These days, Americans are watching more television than ever— in more formats, at more times, and with more control over the experience. Likewise, the number of ways we can converse about television has grown dramatically; we may gather around a physical water cooler or send clips and quotes via e-mail, but we can also discuss shows live using Twitter, become fans of favorite series on Facebook, or sign on to a social viewing application to share our immediate reactions with friends and strangers. With DVRs and OnDemand and iTunes and Hulu at our disposal, we’re no longer tethered to a broadcast schedule set by television executives. We can watch what we want, when we want, and how we want.
So what do we want?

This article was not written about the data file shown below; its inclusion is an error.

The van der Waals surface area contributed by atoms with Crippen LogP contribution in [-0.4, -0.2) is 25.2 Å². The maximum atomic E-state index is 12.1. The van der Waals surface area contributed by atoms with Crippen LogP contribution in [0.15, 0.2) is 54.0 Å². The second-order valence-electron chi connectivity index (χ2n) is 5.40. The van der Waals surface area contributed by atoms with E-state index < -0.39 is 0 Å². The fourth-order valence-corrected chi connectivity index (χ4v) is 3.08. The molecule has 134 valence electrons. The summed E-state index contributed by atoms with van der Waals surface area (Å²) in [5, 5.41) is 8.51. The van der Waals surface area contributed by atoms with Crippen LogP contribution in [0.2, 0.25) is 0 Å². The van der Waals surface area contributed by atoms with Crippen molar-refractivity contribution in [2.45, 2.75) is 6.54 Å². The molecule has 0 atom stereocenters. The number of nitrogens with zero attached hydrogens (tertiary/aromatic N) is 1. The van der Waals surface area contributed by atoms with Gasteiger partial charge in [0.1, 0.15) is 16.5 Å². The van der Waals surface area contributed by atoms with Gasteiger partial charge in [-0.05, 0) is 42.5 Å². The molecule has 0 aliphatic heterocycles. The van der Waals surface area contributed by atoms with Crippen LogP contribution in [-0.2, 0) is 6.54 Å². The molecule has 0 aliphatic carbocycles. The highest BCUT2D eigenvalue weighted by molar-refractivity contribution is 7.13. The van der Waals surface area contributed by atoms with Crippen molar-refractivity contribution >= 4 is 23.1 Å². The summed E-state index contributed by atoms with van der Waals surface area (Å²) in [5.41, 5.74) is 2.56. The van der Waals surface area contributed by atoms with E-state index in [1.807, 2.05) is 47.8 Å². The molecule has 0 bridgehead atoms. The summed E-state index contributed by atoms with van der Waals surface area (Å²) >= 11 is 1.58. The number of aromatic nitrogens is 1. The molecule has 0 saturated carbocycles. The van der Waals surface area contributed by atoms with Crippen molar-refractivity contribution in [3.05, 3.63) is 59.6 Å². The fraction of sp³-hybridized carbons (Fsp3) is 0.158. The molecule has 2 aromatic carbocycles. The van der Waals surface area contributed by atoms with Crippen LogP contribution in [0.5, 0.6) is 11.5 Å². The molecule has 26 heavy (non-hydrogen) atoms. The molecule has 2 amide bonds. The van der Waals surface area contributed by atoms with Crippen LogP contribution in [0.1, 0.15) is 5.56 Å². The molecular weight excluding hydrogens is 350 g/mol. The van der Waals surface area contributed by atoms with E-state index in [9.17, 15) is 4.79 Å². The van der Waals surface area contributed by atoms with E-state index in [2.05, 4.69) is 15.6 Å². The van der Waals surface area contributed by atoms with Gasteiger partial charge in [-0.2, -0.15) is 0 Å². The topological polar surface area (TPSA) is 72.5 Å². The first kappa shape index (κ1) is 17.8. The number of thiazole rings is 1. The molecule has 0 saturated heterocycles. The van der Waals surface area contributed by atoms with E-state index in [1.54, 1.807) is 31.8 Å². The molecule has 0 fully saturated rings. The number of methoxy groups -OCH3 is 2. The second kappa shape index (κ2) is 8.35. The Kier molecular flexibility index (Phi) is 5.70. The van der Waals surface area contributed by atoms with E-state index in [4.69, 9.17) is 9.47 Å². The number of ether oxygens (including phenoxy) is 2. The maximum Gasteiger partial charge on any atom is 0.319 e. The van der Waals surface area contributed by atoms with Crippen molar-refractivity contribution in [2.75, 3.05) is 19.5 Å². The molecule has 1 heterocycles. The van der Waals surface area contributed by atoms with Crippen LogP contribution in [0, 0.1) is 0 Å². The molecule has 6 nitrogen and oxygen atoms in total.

The explosion in both the number of ways we can watch television and the number of ways we can converse about it creates a complex set of interrelated decisions governing how people decide which television shows to watch and when and how to watch them. My goal in this final project is to conduct a qualitative study into how individual TV viewers make those decisions, with a particular focus on scheduling and time. Through in-depth interviews and a diary study with television viewers, and secondary research into the origins of and logic behind the primetime television schedule, I seek to answer the following questions: Does technology — both on the viewing side and on the conversing side — change, enhance, complicate, or add stress to the television experience? What factors drive decisions about when or how to watch particular shows? What kind of individual practices have people evolved to make the myriad of television options work for them?